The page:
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Plaque Psoriasis Treatment: Tapinarof Tolerability


Experts in plaque psoriasis provide an overview of the itch response and tolerability profile of tapinarof.

LindaStein Gold, MD: Nice separation. What was nice about both of these drugs was the good reproducibility of the data. As you mentioned, there is a nice separation between the active and the vehicle. This is a cream formulation. Did it work in itching?

Jennifer Soung, MD: Again, there is a nice relief in itch. I use it as a marker, or I tell my patients, "What you're going to notice first is hopefully a relief in your itching. And you know that this medicine is starting to work for you." So you can start to see that the lines between the active group, tapinarof, between placebo or vehicle group separate at around week 2.

LindaStein Gold, MD: That's nice. Now, this is another nonsteroidal option. They did treat these patients in both phase 2 and phase 3, so we're allowed to use this in sensitive areas. This means skinfold, face, and groin. Was this okay for a sensitive area, or was there too much stinging, or burning?

Jennifer Soung, MD: Great, there are nice results. We asked patients about all of these areas in the study. We asked about that gluteal fold, the underarms, the face, the genital areas, underneath the breast, the neck, and any other skin fold. The tolerability was great. When I look at the feedback from the patients, you're seeing very low rates of any sort of localized skin reaction.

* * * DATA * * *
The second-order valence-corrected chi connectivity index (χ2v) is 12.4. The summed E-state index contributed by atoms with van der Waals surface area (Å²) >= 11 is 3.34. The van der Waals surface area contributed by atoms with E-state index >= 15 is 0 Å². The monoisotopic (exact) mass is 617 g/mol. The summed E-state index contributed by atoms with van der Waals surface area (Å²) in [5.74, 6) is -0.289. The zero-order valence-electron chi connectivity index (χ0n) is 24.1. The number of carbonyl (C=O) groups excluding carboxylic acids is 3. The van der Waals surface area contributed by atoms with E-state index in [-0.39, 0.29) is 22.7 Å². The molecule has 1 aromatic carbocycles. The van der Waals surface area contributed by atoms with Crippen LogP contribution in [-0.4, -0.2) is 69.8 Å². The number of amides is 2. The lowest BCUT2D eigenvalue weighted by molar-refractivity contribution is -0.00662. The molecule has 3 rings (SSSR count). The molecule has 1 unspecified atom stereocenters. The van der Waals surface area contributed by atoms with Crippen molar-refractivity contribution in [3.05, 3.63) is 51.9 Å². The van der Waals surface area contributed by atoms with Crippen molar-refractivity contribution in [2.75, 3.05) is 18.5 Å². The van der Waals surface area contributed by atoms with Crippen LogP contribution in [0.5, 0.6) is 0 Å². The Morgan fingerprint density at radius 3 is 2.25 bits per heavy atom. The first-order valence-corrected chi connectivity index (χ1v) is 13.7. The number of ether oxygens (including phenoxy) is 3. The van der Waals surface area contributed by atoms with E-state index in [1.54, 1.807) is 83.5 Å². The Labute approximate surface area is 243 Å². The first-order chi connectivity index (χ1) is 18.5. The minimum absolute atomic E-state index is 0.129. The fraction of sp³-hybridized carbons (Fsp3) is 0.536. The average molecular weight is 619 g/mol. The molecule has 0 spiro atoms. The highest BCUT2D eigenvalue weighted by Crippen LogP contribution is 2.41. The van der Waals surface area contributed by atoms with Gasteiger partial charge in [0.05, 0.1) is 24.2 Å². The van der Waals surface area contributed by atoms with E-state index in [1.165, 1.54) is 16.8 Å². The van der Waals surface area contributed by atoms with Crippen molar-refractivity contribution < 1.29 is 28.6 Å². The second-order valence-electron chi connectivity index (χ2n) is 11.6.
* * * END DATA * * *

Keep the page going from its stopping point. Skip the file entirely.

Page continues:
LindaStein Gold, MD: Now, when we talk about the adverse effect profile, the 2 adverse effects that jumped out more than the others are the folliculitis, which occurred in up to 20% of patients. This was generally mild or moderate, and most of it resolved while on treatment without any intervention. Is this something that you have seen in clinical trials, or in actual practice?

Jennifer Soung, MD: I'm glad you bring that up because it's so important for us to be transparent with our patients. With certain medications, we know that there can be adverse effects, so they're not surprised or concerned if it does happen to them. I did see a few cases. Often, these patients were the ones who were super responders too, but there was no way for me to predict which patients. I'm not sure if folliculitis and contact derm is the perfect term, but I lump them together. It's a localized skin reaction that usually occurs in the area of the application. I tell my patients to just temporarily stop if it does happen. And in some cases, it almost looks like a keratosis pilaris-like reaction.

LindaStein Gold, MD: I agree with you. I've done the same thing and I've seen it a few times. It's always been mild. I just say, "Don't treat that area, you continue to treat other areas that are not involved." Same thing with the contact dermatitis, which I have not seen. But the examples I have seen have been fairly mild and tend to resolve even just by not treating that particular area.

Jennifer Soung, MD: Exactly. Simply by just stopping the topical temporarily, the reaction will resolve.

Transcript edited for clarity

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